Berlin has so many museums that it is difficult sometimes to decide where to go first. Almost 5 years after moving here, I have a long list of places that I want to see in the next weeks, and the Communications Museum was on the first pole position. One of the main reasons was the curiosity to see what can be hidden behind the walls of massive building, not exactly my idea of host for such a thematic exhibition. I was not the only one impressed, as the Emperor Wilhelm the IInd remarked when saw it the first time that it is made in a 'Good, pure and simply dignified style!'. As at the time the main communication was made through the postal services, the aim of the building was to present the big achievements of the Germans in this domain. After the war, it was used as the Post Museum of the GDR. 
If one visits the museum on a weekday, expect a lot of school chidren visiting the place, sometimes noisy, sometimes only interested to see how it is to play soccer funny looking robots. At the first sight, you may take them as two big vacuum cleaners. They move in the direction of the ball, but not always as fast as the children. However, the idea of playing with and against two unmanned machines create a lot of action and fun for them. 
With the exception of the robots, the rest of the exhibition follows a relatively classical line. It has over 3,000 objects, covering various stages of development of the communications. The Treasure Chamber, for instance, has a lot of remarkable items featuring stamps, old cards or the first European telephone exchange with automatic dialling that took place in 1869 in Hildesheim. From time to time, spectacular presences are waking up the visitor from the lethargy induced by too much information. It is the case with the postal carriage from 1880, reconstructed piece by piece at one of the upper levels of the building. In the corners of the building adorned with classical statues words in neon lightning were intercalated as reminders of the times we are living in.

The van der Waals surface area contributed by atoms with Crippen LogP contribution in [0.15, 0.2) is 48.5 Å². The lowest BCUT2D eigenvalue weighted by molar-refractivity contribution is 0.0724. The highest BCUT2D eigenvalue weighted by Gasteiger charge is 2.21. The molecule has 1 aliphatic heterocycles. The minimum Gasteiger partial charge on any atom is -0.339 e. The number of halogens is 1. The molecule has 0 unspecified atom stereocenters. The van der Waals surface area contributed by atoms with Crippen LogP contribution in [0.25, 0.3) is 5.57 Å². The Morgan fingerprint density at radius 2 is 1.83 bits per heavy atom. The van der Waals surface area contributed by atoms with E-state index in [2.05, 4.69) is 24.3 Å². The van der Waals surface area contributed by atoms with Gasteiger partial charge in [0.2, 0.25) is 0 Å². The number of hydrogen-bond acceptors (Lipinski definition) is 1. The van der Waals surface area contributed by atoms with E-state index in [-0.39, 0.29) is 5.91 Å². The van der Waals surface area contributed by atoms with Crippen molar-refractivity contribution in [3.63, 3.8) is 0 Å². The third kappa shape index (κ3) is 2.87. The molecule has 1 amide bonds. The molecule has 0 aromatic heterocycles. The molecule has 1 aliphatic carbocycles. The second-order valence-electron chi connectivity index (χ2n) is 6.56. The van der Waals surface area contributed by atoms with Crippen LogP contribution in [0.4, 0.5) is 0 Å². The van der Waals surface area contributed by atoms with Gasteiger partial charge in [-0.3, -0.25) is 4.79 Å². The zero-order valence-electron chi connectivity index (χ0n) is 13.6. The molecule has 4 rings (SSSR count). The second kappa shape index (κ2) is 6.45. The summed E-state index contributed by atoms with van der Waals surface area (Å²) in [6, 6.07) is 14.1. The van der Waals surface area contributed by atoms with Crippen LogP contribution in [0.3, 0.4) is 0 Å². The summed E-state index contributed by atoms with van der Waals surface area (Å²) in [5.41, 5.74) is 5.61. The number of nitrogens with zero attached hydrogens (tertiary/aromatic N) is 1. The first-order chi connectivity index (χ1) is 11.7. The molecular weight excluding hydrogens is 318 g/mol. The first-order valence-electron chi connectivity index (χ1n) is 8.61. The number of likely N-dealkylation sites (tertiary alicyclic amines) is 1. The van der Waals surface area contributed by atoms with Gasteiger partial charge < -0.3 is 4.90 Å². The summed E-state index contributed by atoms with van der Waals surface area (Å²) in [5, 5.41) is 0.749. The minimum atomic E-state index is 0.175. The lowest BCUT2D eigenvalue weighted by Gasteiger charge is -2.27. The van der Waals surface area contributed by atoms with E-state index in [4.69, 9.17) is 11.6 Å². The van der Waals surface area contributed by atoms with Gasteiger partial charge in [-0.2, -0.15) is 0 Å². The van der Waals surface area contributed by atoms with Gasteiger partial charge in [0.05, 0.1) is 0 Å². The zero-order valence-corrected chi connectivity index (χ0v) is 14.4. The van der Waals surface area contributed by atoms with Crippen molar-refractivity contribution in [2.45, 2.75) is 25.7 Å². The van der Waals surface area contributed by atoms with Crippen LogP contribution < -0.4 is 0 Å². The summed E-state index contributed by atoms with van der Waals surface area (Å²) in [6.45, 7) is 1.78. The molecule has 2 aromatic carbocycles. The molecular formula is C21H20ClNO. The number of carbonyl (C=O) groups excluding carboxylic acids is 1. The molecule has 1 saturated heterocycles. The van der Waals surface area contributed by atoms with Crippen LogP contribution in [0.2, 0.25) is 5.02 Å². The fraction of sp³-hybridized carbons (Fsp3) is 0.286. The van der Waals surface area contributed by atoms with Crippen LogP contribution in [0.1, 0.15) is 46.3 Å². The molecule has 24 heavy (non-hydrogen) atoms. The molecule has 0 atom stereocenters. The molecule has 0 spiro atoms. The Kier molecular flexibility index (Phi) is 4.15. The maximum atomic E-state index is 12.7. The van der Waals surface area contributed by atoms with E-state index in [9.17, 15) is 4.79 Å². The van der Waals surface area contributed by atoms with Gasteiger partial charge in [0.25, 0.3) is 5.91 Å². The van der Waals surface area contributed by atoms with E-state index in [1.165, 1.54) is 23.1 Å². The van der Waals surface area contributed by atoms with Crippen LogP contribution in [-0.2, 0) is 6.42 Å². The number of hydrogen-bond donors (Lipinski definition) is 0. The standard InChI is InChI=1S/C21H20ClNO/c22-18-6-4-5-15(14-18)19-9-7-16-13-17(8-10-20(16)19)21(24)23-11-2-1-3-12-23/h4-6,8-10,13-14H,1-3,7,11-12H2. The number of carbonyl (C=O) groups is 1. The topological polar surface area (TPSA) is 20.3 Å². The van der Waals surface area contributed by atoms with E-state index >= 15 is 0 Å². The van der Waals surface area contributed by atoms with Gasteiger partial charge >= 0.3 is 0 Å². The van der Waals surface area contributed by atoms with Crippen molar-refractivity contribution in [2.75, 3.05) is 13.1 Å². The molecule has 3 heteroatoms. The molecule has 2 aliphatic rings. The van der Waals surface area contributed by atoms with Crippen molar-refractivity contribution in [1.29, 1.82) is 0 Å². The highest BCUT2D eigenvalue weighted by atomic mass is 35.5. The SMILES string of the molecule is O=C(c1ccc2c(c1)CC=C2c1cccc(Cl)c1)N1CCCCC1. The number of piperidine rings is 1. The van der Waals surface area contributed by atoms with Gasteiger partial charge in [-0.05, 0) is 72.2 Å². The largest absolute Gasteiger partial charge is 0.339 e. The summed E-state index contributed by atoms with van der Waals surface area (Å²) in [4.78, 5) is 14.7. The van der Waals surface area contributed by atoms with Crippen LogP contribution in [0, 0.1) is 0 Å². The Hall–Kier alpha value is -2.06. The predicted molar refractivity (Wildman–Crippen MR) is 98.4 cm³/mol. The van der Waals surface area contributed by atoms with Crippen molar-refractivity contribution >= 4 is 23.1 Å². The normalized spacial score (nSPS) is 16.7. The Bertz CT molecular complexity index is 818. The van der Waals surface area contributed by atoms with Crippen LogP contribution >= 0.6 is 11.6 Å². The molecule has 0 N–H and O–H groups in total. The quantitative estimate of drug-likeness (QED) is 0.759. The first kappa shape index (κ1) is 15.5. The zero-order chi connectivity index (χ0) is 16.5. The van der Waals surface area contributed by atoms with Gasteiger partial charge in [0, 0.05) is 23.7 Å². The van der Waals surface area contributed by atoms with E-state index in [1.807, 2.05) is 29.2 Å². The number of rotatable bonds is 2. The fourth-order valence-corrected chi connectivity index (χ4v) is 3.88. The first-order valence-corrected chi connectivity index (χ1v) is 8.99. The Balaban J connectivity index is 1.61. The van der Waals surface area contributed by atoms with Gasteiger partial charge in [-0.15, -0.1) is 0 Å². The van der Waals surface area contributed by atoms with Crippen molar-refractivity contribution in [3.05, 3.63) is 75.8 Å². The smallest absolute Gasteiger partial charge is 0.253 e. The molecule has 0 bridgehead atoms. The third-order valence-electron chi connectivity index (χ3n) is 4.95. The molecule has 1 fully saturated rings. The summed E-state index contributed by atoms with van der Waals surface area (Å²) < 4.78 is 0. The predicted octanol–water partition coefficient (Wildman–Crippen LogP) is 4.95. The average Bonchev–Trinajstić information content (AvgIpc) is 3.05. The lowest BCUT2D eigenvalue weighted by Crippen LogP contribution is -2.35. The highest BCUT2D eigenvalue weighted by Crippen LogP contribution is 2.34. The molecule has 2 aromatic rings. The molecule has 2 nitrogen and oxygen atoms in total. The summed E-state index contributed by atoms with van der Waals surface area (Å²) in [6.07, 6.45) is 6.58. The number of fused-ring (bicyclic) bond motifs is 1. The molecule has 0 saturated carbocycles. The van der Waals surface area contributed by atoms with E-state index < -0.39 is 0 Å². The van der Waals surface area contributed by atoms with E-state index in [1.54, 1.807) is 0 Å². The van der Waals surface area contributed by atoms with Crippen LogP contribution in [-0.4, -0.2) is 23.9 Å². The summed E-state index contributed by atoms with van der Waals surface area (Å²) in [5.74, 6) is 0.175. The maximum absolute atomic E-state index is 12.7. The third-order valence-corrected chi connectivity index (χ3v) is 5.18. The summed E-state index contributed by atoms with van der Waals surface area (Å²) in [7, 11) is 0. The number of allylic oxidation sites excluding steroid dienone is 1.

The visitor from the 21st century should not expect many details about the modern networked societies, as it seems that the research stops at the TV era for now - even though there is a small Internet room provided. Social media aren't very popular here and one of the reason might be the long weight of too much history. Instead, one can learn how to use the Morse system and understand the intricate network of communication, made by boats, buses or air planes or the force of the steam power, not only cables sending instant e-mails from the opposite corners of the world. 
The museum is very intensive in terms of the information shared, and is useful especially for the children who grew up with Internet and modern communications in general. As a once in a lifetime cultural experiences, it was interesting for the adult in me too, mainly for the historical references and other details regarding the development of communications in Germany. 

Montag, 16. Dezember 2013

Sunday in Spandau